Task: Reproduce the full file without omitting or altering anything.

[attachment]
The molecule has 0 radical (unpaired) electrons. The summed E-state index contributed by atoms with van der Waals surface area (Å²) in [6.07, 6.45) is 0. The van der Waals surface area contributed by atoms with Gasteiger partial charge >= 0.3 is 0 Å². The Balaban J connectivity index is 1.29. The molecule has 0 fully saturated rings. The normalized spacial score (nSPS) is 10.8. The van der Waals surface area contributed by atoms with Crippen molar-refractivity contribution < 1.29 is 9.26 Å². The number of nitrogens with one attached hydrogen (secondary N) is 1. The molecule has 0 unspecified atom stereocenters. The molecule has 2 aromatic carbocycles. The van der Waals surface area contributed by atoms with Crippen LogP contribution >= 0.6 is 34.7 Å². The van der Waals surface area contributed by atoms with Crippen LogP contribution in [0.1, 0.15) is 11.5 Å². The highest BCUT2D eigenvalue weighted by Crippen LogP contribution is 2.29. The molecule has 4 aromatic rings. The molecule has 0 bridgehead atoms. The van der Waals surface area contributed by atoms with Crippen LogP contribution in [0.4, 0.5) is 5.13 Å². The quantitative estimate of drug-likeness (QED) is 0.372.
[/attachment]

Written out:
The molecule has 0 radical (unpaired) electrons. The summed E-state index contributed by atoms with van der Waals surface area (Å²) in [6.07, 6.45) is 0. The van der Waals surface area contributed by atoms with Gasteiger partial charge >= 0.3 is 0 Å². The Balaban J connectivity index is 1.29. The molecule has 0 fully saturated rings. The normalized spacial score (nSPS) is 10.8. The van der Waals surface area contributed by atoms with Crippen molar-refractivity contribution < 1.29 is 9.26 Å². The number of nitrogens with one attached hydrogen (secondary N) is 1. The molecule has 0 unspecified atom stereocenters. The molecule has 2 aromatic carbocycles. The van der Waals surface area contributed by atoms with Crippen LogP contribution >= 0.6 is 34.7 Å². The van der Waals surface area contributed by atoms with Crippen LogP contribution in [0.1, 0.15) is 11.5 Å². The highest BCUT2D eigenvalue weighted by Crippen LogP contribution is 2.29. The molecule has 4 aromatic rings. The molecule has 0 bridgehead atoms. The van der Waals surface area contributed by atoms with Crippen LogP contribution in [0.4, 0.5) is 5.13 Å². The quantitative estimate of drug-likeness (QED) is 0.372.